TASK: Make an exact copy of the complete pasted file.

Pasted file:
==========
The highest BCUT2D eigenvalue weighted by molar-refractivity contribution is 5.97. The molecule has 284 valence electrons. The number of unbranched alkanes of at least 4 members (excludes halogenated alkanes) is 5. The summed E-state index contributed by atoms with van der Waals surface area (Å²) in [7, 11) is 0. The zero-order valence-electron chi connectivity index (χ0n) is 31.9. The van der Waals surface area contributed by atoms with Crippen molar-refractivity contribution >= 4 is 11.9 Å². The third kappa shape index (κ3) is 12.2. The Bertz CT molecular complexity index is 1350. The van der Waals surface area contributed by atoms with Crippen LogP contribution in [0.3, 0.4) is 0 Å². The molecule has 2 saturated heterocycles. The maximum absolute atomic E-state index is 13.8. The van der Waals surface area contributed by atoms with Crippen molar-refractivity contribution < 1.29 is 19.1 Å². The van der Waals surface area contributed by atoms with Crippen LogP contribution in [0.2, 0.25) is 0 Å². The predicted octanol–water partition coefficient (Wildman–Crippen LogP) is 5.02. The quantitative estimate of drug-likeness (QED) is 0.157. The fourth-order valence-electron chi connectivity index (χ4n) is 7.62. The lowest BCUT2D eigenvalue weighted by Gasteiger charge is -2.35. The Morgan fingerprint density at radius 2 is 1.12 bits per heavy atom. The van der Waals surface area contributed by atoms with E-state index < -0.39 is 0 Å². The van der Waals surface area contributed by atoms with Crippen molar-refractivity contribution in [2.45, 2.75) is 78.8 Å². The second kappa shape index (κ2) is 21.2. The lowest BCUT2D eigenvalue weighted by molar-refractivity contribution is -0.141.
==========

The highest BCUT2D eigenvalue weighted by molar-refractivity contribution is 5.97. The molecule has 284 valence electrons. The number of unbranched alkanes of at least 4 members (excludes halogenated alkanes) is 5. The summed E-state index contributed by atoms with van der Waals surface area (Å²) in [7, 11) is 0. The zero-order valence-electron chi connectivity index (χ0n) is 31.9. The van der Waals surface area contributed by atoms with Crippen molar-refractivity contribution >= 4 is 11.9 Å². The third kappa shape index (κ3) is 12.2. The Bertz CT molecular complexity index is 1350. The van der Waals surface area contributed by atoms with Crippen LogP contribution in [0.3, 0.4) is 0 Å². The molecule has 2 saturated heterocycles. The maximum absolute atomic E-state index is 13.8. The van der Waals surface area contributed by atoms with Crippen molar-refractivity contribution < 1.29 is 19.1 Å². The van der Waals surface area contributed by atoms with Crippen LogP contribution in [0.2, 0.25) is 0 Å². The predicted octanol–water partition coefficient (Wildman–Crippen LogP) is 5.02. The quantitative estimate of drug-likeness (QED) is 0.157. The fourth-order valence-electron chi connectivity index (χ4n) is 7.62. The lowest BCUT2D eigenvalue weighted by Gasteiger charge is -2.35. The Morgan fingerprint density at radius 2 is 1.12 bits per heavy atom. The van der Waals surface area contributed by atoms with E-state index < -0.39 is 0 Å². The van der Waals surface area contributed by atoms with Crippen molar-refractivity contribution in [2.45, 2.75) is 78.8 Å². The second kappa shape index (κ2) is 21.2. The lowest BCUT2D eigenvalue weighted by molar-refractivity contribution is -0.141.